This serious situation mobilized the non-Western world to act diplomatically against Israel. The Russian government compared the case to the Nazi siege imposed on the Soviets during the WWII. And, acting in a militarily bold manner, the Iranian government warned Tel Aviv about possible consequences if the IDF entered Gaza by land – suggesting that such a move could legitimize Iranian intervention in the conflict.
On Saturday October 14, Israel announced that its offensive had been postponed for weather reasons, using the rains and floods that occurred in the country over the weekend as an excuse to avoid military escalation. Although it is possible that the weather influenced Israeli military decision-making, it is likely that fear of Iranian engagement was the real reason for Tel Aviv to rethink its strategy. A fact that supports this argument is the Israeli insistence on postponing the offensive, even though the weather conditions improved rapidly in the region the following day.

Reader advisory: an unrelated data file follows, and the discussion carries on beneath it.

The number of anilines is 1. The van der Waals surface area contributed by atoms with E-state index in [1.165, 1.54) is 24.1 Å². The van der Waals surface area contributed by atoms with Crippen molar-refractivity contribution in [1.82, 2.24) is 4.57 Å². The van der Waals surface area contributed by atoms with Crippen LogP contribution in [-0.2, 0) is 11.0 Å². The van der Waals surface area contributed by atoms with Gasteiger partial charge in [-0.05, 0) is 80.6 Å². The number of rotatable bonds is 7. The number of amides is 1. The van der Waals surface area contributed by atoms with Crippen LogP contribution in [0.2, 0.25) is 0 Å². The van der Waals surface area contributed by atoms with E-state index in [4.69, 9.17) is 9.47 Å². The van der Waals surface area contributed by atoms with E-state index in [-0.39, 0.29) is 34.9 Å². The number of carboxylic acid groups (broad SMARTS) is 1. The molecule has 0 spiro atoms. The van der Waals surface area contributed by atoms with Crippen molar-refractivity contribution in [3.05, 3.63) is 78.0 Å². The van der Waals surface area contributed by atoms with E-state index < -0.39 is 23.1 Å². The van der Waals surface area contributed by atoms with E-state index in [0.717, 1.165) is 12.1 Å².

Some Tel Aviv’s propagandists and Zionist militants also try to portray the postponement as a kind of “diplomatic goodwill”, but this does not seem to make sense. Israel has been bombing and besieging Gaza for over a week and committing countless atrocities and human rights violations. There is no reason to believe that there is any concern for the well-being of Palestinian civilians on the part of the Israeli government – which, despite postponing the ground offensive, continues to prevent water, food and medicine from reaching Gaza.
What appears to be happening is simply a wave of fear in Tel Aviv. A ground assault will automatically start a war of attrition, which will certainly be prolonged, exhausting and dangerous for the IDF. Israeli strategists fear that their forces will enter a vicious cycle of direct conflict and violence that will not end soon, culminating in a protracted war that will severely affect the stability of the region.